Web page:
There are a number of issues that must be considered when deliberating on the perils or possible benefits of intraoperative activities that are not directly related to patient care. Policies that forbid an activity without fully understanding the reason behind it are not only doomed to failure but may have unintended adverse consequences. All anesthesiologists would agree that (1) the patient must be the foremost priority and (2) being distracted or performing noncritical tasks during critical or unstable situations is inappropriate and dangerous. On the other hand, this study could not demonstrate adverse effects on workload or new signal detection of intraoperative reading selectively performed during routine uneventful periods of anesthesia care. Moreover, reading is but one of many possible intraoperative distractions, and mandating no distractions at any time (which would by definition include nonpatient care conversations and perhaps music) is unrealistic and potentially detrimental.

This is the first objective evidence to inform practice and policy for this important issue, and more studies are clearly needed. For example, future work should examine the effects of other nonpatient care activities (e.g. , use of electronic information technology), the incidence and effects in other practice settings, and perhaps most importantly, the association between intraoperative distractions/interruptions and patient outcomes.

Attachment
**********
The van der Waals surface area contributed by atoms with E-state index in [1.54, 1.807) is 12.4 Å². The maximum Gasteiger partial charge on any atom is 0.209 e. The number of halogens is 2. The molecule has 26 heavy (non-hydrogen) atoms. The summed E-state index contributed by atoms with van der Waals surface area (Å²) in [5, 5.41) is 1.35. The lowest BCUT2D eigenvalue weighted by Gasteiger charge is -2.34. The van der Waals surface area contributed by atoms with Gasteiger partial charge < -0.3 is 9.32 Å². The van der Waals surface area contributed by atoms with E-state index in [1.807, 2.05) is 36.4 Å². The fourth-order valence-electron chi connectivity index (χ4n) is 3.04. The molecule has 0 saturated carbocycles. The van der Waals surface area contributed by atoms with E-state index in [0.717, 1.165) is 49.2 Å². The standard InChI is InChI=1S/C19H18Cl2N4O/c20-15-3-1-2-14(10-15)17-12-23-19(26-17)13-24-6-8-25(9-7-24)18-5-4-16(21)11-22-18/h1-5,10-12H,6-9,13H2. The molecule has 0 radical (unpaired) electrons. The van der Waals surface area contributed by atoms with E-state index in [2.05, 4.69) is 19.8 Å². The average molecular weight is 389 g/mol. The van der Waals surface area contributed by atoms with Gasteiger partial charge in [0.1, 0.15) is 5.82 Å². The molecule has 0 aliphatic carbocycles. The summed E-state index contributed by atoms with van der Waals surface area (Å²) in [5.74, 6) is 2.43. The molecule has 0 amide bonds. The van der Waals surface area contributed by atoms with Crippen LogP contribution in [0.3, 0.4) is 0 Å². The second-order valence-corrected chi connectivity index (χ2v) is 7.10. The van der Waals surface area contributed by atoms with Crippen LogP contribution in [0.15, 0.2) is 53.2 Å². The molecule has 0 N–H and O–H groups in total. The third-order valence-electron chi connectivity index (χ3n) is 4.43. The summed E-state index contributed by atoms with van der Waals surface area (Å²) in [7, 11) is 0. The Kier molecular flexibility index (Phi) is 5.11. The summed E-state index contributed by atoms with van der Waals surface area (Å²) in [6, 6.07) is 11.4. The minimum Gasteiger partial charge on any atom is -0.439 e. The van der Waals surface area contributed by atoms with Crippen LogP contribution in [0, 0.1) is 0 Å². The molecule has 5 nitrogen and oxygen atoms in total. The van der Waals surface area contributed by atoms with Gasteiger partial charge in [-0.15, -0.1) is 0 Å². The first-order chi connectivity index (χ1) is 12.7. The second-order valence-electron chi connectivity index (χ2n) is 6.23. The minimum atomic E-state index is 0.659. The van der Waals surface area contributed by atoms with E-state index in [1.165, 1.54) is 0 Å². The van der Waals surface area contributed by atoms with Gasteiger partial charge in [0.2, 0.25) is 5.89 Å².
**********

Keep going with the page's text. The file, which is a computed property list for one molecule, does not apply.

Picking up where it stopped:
The authors thank Eva Barker, B.S., Technician, University of California San Diego, for assistance with data collection and all of the anesthesia residents and Certified Registered Nurse Anesthetists who willingly participated in this study.

Thomas MA, Weinger MB: Reading in the operating room. Am J Anesthesiol 1996; 23:81–5
Weinger MB: OR reading debate continues in my opinion: Lack of outcome data makes reading a personal decision. J Clin Monit 1996; 12:109–10
Hall JK, Witt WO, Newman GM, Flewellen T, Goldstein W, Jones CS, Styler WF, Cestone KJ, Thomas MA, Molchan C, Durick TW: OR reading debate continues (multiple letters). APSF Newsletter 1995; 10:13–20
Goihl PV, Hey N, Saenz JM, Black DK, Patt E, Stone SB, McKechnie FB, Kapadia CB, Siler JN, Feinstein R, Cohen DJ: Question on reading in OR sparks debate (multiple letters). APSF Newsletter 1995; 10:1–6
Bostek CC: Is it OK to read during OR cases? APSF Newsletter 1995; 9:45
Monk TG, Giesecke AH: Reading in the operating room: Is it acceptable, just because we can? APSF Newsletter 2004; 19:33
Riley RH: The MP3 surgeon and the opera fan. Med J Aust 2006; 184:255–6
Hawksworth C, Asbury AJ, Millar K: Music in theatre: Not so harmonious. A survey of attitudes to music played in the operating theatre. Anaesthesia 1997; 52:79–83
Sanderson PM, Tosh N, Philp S, Rudie J, Watson MO, Russell WJ: The effects of ambient music on simulated anaesthesia monitoring. Anaesthesia 2005; 60:1073–8
Nilsson U, Rawal N, Unosson M: A comparison of intra-operative or postoperative exposure to music—A controlled trial of the effects on postoperative pain. Anaesthesia 2003; 58:699–703
Waddington M: iPOD, iSAW, iCONQUERED operating theatre—Essential anaesthetic equipment? Anaesth Intensive Care 2006; 34:123–4
Haskell BE, Reid GB: The subjective perception of workload in low-time private pilots: a preliminary study. Aviat Space Environ Med 1987; 58:1230–2
Gould JD, Schaffer A: The effects of divided attention on visual monitoring of multi-channel displays. Hum Factors 1967; 9:191–202